“Nigerians have repeatedly complained about the poor performance of some ministers and allegations of corruption but the president did not respond to the concerns being expressed by Nigerians rather he reappointed them for the second tenure. Again, some of the ministers have no energy and capacity to run modern governance but due to political greed they accepted the appointment and therefore, failing to carry out their work as expected.

“There should be a mechanism to evaluate each minister’s performance and failure to meet expectations, the person should simply leave. However, if there is an allegation of corruption it must be investigated and if found guilty he/she be punished not just sacked alone,” Rafsanjani said.

Don’t use them to cover your failures – PDP

The Peoples Democratic Party (PDP) has described the sacking of the two ministers as “infective attempt” to cover for the president’s “failures” in office.

The party, in a statement by its spokesman Kola Ologbondiyan, said it was also investigating the real reason behind their sack given Buhari’s public approach to fighting corruption by “easing out” the culprits.

“The party however asserts that the manifest inefficiency of the Buhari administration is a product of President Buhari’s myopic and divisive approach to governance as well as the impunity and corruption deeply embedded in his administration and party, the All Progressives Congress (APC).”

Hasten action in rejigging cabinet – CNPP

The Conference of Nigeria Political Parties (CNPP) has hailed the president for relieving two ministers in the federal cabinet of their appointments, asking him to appoint young technocrats to fill vacant posts.

In a statement issued in Abuja by its Secretary General, Chief Willy Ezugwu, the CNPP urged President Buhari to “hasten action in overhauling his cabinet as there are many underperforming ministers as well as heads of agencies and parastatals still in government.”

According to the umbrella body of all registered political parties and political associations in Nigeria, “like we have constantly advised Mr. President to replace some non-performing members of his cabinet, we also urge Mr. President to replace some of his advisers.

“The CNPP believes that there could still be areas the President can salvage in terms of performance by his administration if his cabinet is urgently rejigged to place square poles in square holes.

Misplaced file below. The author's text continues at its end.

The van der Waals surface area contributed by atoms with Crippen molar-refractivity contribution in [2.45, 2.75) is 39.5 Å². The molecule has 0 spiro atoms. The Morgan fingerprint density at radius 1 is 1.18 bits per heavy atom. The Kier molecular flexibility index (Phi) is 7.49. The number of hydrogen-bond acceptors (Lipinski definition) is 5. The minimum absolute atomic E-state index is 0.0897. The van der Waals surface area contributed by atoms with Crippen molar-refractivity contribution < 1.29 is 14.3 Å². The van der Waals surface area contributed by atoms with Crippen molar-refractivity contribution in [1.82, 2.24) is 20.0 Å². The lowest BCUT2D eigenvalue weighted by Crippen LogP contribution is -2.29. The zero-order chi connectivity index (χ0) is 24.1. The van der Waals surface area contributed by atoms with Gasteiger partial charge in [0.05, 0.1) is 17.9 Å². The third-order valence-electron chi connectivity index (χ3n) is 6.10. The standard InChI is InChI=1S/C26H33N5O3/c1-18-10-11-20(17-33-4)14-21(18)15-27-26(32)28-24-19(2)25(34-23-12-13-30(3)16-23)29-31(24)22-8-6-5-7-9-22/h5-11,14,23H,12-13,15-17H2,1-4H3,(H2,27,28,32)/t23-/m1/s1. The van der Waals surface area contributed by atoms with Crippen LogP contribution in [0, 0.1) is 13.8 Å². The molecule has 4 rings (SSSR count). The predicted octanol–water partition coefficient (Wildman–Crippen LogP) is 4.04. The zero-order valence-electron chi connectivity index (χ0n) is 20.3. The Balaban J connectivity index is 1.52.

“And, beyond redeployment of some already spent ministers, the CNPP urges President Buhari to shop for young technocrats and more innovative citizens, even outside his party, for appointment to ensure that he succeeds in the remaining less than two years of his tenure”, the CNPP counselled.

Nanono’s stint and his ‘sins’

Perhaps, the most wave Nanono made as a minister since his appointment two years ago was his gaffe that a N30 meal could be enough for an adult Nigerian, in response to criticism on the economic hardship during a radio interview.  Since taking over office on August 21, 2019, as Minister of Agriculture and Rural Development, Alhaji Mohammed Sabo Nanono, has been under scrutiny over a number of issues, which drew adversaries to him.

First, his attempt to force a change in the leadership of All Farmers Association of Nigeria (AFAN) drew him into a legal battle with the association. With a case on the issue still in court, Nanono continued to recognise a faction of the leadership.

Nanono was also fingered in a number of alleged infractions such as awarding N30 million for the construction of a mosque which many considered as unjustifiable.

The minister was also accused of awarding contracts to two shadowy companies worth several billions to buy grains at a time the market was extremely volatile, triggering a price hike.

Nanono was also accused of spending over N1 billion to renovate the ministry’s old headquarters when the building the ministry bought for over N7 billion was abandoned in Central Business District, Abuja

Under his watch, the ministry came under investigation for alleged misappropriation of N16 billion by the Independent Corrupt Practices and Other Related Offences Commission (ICPC)

The minister had openly attacked the Central Bank of Nigeria’s policy on Anchor Borrowers’ Programme, canvassing for it to be moved to the Ministry of Agriculture.